Friday, January 06, 2017

Sometimes You Can Learn A Lot About Legislators From Their Votes On Obscure Amendments: Liz Cheney And Collin Peterson


Liz Black Lung Cheney (R-WY)

The Republicans passed, 237-187, the REINS Act— Regulations from the Executive in Need of Scrutiny Act of 2017— Thursday night. The bill requires Congress to approve every major executive regulation, which sounds like a good idea when you think about Trump but stopping Trump wasn’t what the Republicans had in mind when they came top with it several years ago. The bill targets environmental, public health, and consumer safety laws and, as we reported over the years. It first passed on December 7, 2011, every Republican plus 4 right-wing Blue Dogs voting for it. Three of the right-wing Blue Dogs— John Barrow (GA), Dan Boren (OK), and Mike McIntyre (NC)— have since been put out of their misery, politically-speaking, but Collin Peterson (MN) voted it for it back then… and every time the GOP has broke it top since then, including last night. Last night, though, he was joined by another far right Blue Dog shitbag, Henry Cuellar (TX).

When it passed on July 28, 2015, it was then too, all the Republicans united against regulations with their two amigos, Peterson and Cuellar. At the time, Ted Lieu (D-CA) called it “a radical, potentially unconstitutional House Republican-authored bill that guts the ability of federal agencies to establish rules protecting food safety, clear air, clean water and other crucial common-sense safeguards. The Reins Act is strongly opposed by a broad range of consumer, health, environmental, labor, scientific, and public interest groups… This bill is a blatant attempt by House Republicans to create another hurdle for the Administration to protect the environment and to act boldly on a foremost issue of our time-- combating climate change. Under the Clean Air Act, the Environmental Protection Agency (EPA) will soon implement the final rule of the Clean Power Plan, a critical rule to protect the environment and public health and to strongly curb climate change-inducing pollution. The REINS Act would implement a new hurdle for the EPA to implement this crucial rule.“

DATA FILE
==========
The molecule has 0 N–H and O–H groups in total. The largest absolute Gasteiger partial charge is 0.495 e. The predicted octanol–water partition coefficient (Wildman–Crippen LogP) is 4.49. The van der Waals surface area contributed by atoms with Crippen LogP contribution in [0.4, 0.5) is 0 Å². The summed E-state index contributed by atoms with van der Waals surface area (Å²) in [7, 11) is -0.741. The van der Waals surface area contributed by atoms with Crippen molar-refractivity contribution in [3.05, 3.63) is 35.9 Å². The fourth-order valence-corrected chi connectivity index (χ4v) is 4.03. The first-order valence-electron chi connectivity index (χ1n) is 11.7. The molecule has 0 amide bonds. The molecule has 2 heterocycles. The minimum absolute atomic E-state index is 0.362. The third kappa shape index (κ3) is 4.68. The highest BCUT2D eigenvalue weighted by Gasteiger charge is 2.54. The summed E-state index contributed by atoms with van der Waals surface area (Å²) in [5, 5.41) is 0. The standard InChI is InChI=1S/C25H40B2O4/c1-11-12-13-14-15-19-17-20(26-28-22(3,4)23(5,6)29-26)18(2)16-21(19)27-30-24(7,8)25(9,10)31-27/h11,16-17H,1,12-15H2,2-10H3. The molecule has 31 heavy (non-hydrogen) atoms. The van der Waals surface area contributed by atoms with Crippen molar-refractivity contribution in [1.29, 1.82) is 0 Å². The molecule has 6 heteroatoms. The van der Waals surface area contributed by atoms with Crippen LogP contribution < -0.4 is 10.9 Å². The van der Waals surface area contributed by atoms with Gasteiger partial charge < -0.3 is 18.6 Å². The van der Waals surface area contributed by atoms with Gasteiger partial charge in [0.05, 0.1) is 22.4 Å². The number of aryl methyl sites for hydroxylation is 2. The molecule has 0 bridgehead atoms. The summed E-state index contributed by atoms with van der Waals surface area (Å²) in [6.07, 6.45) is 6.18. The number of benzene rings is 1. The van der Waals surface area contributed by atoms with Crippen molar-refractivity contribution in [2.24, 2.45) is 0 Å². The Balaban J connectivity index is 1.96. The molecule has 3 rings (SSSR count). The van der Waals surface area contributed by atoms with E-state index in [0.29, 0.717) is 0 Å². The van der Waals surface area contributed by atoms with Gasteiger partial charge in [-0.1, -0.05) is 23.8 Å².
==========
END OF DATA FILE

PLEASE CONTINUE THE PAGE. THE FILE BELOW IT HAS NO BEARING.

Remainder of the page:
Last night the Republicans— plus Peterson and Cuellar— passed it again and Lieu noted that “by requiring Congress to approve of major rules, Republicans are unabashedly preventing the Administration from protecting the environment, public health, and consumer safety. More troubling is that Republicans rejected several important Democratic amendments, including ones to reduce lead in drinking water and protect low-income communities from carbon pollution. The Senate should reject this unnecessary and harmful legislation.”

There were, in fact, 10 amendments that had roll call votes, 2 by Republicans— including an especially ominous one by Steve King that “establishes procedures for agencies and Congress to comprehensively review existing federal rules and sunset unnecessary rules.” that both passed, and 8 by Democrats, which were all defeated.